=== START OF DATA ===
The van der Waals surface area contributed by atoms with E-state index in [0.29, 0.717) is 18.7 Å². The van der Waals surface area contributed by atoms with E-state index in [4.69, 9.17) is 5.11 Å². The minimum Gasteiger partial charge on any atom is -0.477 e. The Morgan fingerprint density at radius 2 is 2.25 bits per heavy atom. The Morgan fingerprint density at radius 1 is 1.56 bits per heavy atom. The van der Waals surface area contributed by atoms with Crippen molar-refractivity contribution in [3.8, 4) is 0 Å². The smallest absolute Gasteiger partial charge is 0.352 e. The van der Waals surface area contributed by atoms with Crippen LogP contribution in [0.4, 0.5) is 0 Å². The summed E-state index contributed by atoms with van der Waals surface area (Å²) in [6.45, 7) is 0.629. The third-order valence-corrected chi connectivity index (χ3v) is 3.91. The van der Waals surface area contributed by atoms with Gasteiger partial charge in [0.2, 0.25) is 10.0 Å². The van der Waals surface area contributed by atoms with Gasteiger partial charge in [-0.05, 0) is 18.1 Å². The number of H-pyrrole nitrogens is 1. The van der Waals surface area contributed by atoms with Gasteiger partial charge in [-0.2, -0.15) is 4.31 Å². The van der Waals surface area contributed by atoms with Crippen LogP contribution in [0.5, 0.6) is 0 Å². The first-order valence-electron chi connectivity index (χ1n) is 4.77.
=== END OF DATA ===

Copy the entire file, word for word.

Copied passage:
The van der Waals surface area contributed by atoms with E-state index in [0.29, 0.717) is 18.7 Å². The van der Waals surface area contributed by atoms with E-state index in [4.69, 9.17) is 5.11 Å². The minimum Gasteiger partial charge on any atom is -0.477 e. The Morgan fingerprint density at radius 2 is 2.25 bits per heavy atom. The Morgan fingerprint density at radius 1 is 1.56 bits per heavy atom. The van der Waals surface area contributed by atoms with Crippen molar-refractivity contribution in [3.8, 4) is 0 Å². The smallest absolute Gasteiger partial charge is 0.352 e. The van der Waals surface area contributed by atoms with Crippen LogP contribution in [0.4, 0.5) is 0 Å². The summed E-state index contributed by atoms with van der Waals surface area (Å²) in [6.45, 7) is 0.629. The third-order valence-corrected chi connectivity index (χ3v) is 3.91. The van der Waals surface area contributed by atoms with Gasteiger partial charge in [0.2, 0.25) is 10.0 Å². The van der Waals surface area contributed by atoms with Gasteiger partial charge in [-0.05, 0) is 18.1 Å². The number of H-pyrrole nitrogens is 1. The van der Waals surface area contributed by atoms with Gasteiger partial charge in [-0.2, -0.15) is 4.31 Å². The van der Waals surface area contributed by atoms with Crippen LogP contribution in [0.5, 0.6) is 0 Å². The first-order valence-electron chi connectivity index (χ1n) is 4.77.